Not every Christian leader is reliable. And we don’t always find our brothers and sisters in the church the easiest people to be with, to work with, to worship with. So it’s hardly surprising if our constant temptation is to break away, believing that we will follow Christ better alone, or in a different community, or under different leadership.

Let’s be careful. The strongest runner must be in the bobsleigh to have any chance of finishing the race. It is together, as one team, as a body, that we have been selected. And our joy will be in running and completing the race together for the finishing line.

Now for my second question, how can we race without running?

Stephen gave this talk the theme, “Stand Firm – Keep Going.” And there’s the same puzzle. We can stand firm, or we can keep going. How on earth can we do both? How can we race without running?

Paul is encouraging to the church at Philippi to see their Christian life as moving and active, dynamic, having a direction. It also has an end – but the end is not yet.

At the same time he is warning the church to beware of changing direction. He is warning that there are many who “live as enemies of the cross of Christ.” And from the context, he’s clearly not warning them about people who don’t believe or present themselves as believers. He’s warning about people who are in – who may even be at the heart of – the church. And he has some very strong words to say: they are ruled by their appetite, they make a virtue of their vices, they want a faith that evades the embarrassment of Jesus crucified and they are headed for destruction.

They probably started well, but they have gone off-course. And by compromising the heart of the Christian faith, they have found their lives have improved. Perhaps they are now seen as intellectually respectable. Perhaps doors to success have started to open. Perhaps they have simply found an easier life: their route-plan to salvation takes the ring-road around Calvary. These people haven’t stopped, they’re speeding up. In fact, they look like life’s big winners. They seem to have found a balance between body, mind and spirit.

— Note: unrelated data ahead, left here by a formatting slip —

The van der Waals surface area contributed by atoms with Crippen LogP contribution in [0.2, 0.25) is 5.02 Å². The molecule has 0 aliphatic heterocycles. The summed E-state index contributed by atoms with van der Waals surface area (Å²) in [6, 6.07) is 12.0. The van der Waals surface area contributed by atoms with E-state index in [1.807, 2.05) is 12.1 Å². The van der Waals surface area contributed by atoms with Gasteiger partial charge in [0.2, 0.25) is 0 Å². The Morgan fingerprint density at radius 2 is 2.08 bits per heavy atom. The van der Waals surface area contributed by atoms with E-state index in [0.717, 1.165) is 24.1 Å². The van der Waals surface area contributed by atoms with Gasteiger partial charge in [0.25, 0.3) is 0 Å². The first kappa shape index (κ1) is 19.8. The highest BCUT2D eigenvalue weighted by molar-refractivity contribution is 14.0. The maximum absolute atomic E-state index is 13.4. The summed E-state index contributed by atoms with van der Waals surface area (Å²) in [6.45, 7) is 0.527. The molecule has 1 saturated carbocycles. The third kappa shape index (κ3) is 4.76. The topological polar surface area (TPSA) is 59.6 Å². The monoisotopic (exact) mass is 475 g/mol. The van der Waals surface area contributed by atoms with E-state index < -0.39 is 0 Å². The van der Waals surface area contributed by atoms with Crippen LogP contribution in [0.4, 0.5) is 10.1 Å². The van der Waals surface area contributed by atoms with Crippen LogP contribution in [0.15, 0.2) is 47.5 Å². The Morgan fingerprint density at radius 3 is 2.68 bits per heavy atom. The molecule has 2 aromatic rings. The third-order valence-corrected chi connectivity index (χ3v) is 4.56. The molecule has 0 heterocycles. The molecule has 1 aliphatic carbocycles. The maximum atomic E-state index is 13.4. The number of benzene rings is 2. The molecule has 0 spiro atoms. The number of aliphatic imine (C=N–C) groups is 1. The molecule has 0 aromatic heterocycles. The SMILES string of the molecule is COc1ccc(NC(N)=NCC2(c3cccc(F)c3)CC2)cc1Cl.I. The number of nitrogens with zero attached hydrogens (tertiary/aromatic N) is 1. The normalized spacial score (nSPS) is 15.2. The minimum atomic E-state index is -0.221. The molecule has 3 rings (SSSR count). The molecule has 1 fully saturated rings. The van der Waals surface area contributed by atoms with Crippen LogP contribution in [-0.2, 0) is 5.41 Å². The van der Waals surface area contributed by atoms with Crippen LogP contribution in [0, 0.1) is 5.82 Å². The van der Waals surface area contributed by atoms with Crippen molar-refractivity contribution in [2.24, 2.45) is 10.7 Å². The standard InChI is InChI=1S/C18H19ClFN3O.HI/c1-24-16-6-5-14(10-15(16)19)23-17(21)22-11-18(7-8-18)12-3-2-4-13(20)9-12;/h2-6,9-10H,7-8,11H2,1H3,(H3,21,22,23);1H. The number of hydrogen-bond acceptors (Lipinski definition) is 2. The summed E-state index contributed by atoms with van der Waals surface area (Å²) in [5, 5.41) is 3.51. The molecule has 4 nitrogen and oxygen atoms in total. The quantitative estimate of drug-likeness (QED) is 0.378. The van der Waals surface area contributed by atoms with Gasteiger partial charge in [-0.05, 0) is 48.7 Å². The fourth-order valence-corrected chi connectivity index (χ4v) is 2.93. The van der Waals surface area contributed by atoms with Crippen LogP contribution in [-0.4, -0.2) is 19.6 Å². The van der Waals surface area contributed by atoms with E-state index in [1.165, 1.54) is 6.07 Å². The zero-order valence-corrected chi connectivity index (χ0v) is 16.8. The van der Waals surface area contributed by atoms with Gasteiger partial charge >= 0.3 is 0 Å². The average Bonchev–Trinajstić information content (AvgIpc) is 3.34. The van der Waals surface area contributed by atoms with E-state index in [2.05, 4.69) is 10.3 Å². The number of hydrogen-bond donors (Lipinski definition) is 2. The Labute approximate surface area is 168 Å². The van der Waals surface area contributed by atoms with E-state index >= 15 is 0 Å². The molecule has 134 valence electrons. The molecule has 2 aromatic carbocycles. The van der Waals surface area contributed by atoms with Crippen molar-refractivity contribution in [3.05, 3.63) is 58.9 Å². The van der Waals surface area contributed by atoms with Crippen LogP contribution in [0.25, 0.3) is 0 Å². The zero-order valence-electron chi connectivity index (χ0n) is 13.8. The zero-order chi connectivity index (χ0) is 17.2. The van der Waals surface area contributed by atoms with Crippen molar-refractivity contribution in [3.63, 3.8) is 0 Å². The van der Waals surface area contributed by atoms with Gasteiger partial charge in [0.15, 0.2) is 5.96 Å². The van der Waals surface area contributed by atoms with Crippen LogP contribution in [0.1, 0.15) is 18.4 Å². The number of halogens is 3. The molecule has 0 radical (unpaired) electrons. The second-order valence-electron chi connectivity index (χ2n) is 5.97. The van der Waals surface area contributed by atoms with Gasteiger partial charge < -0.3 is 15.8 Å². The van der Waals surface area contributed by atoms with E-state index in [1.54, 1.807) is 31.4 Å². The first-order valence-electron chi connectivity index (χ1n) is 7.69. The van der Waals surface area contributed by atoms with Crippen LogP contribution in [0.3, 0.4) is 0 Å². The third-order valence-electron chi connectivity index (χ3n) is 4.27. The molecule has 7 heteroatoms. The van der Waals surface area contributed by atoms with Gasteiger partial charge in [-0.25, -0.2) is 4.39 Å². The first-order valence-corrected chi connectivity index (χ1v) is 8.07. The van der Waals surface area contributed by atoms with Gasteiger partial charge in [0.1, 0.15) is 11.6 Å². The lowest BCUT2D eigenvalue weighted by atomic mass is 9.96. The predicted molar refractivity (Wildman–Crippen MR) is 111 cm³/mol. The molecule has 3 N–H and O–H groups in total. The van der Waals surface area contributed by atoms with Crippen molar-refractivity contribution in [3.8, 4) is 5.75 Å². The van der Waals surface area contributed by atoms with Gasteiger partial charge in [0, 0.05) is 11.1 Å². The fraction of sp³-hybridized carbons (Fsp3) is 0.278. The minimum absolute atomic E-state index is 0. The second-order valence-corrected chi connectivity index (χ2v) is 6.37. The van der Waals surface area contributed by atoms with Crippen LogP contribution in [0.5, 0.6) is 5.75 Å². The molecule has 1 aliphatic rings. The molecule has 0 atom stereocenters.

But they are running out of control. They’re on the course, hurtling down the ice at breakneck speed, because they’ve taken the brakes off, they’re letting the bobsleigh steer itself. They may well break the course speed record, moments before they career off the track.

In bobsleigh racing, there’s a time to run and a time to sit. Sitting isn’t sleeping. Being part of the team, contributing weight to stabilise the bob, watching in case of problems ahead and being ready to call out – this part of the race isn’t about physical fitness.

It’s so easy to write off those of our brothers and sisters who aren’t visible, who aren’t up front, who aren’t starting new things, who don’t have the time, the energy, the health and strength to do all the things we may want to see happening in our churches.

Let’s be ready to see one another with new eyes, to see as Christ sees. Those who have run more of the course than we have ourselves are no less important. Faithful prayer, a watching eye, an encouraging word, a word of caution – these are indispensable. Those who run and those who are no longer able to run are pressing forward together to the goal.

Finally, then, I would like to conclude with just a thought about the challenge of standing firm.

I wonder if, this winter, you have had any run-ins with the snow and ice? You’re very fortunate if you have made it through the season with no bumps or bruises – and not everyone has been as lucky.